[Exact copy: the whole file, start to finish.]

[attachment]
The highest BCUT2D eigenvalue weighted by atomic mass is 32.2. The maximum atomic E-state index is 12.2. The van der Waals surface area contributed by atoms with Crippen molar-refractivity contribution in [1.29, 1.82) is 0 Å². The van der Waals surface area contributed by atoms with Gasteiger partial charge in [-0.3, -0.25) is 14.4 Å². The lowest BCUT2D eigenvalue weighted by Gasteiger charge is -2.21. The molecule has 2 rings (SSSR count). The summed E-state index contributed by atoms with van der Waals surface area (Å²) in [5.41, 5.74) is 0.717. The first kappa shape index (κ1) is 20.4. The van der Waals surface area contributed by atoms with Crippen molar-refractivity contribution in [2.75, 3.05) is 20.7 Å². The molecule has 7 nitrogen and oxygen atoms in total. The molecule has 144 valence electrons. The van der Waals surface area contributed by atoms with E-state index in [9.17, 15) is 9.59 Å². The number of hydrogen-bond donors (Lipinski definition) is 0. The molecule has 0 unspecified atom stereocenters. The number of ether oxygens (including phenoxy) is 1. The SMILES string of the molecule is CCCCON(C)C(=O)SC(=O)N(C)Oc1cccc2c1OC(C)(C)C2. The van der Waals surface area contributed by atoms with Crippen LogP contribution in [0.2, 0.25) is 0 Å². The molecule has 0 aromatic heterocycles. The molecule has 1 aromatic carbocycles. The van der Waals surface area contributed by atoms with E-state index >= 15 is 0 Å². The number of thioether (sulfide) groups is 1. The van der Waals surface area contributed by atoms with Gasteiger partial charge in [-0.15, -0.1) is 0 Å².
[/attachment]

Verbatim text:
The highest BCUT2D eigenvalue weighted by atomic mass is 32.2. The maximum atomic E-state index is 12.2. The van der Waals surface area contributed by atoms with Crippen molar-refractivity contribution in [1.29, 1.82) is 0 Å². The van der Waals surface area contributed by atoms with Gasteiger partial charge in [-0.3, -0.25) is 14.4 Å². The lowest BCUT2D eigenvalue weighted by Gasteiger charge is -2.21. The molecule has 2 rings (SSSR count). The summed E-state index contributed by atoms with van der Waals surface area (Å²) in [5.41, 5.74) is 0.717. The first kappa shape index (κ1) is 20.4. The van der Waals surface area contributed by atoms with Crippen molar-refractivity contribution in [2.75, 3.05) is 20.7 Å². The molecule has 7 nitrogen and oxygen atoms in total. The molecule has 144 valence electrons. The van der Waals surface area contributed by atoms with E-state index in [9.17, 15) is 9.59 Å². The number of hydrogen-bond donors (Lipinski definition) is 0. The molecule has 0 unspecified atom stereocenters. The number of ether oxygens (including phenoxy) is 1. The SMILES string of the molecule is CCCCON(C)C(=O)SC(=O)N(C)Oc1cccc2c1OC(C)(C)C2. The van der Waals surface area contributed by atoms with Crippen LogP contribution in [0.2, 0.25) is 0 Å². The molecule has 0 aromatic heterocycles. The molecule has 1 aromatic carbocycles. The van der Waals surface area contributed by atoms with E-state index >= 15 is 0 Å². The number of thioether (sulfide) groups is 1. The van der Waals surface area contributed by atoms with Gasteiger partial charge in [-0.15, -0.1) is 0 Å².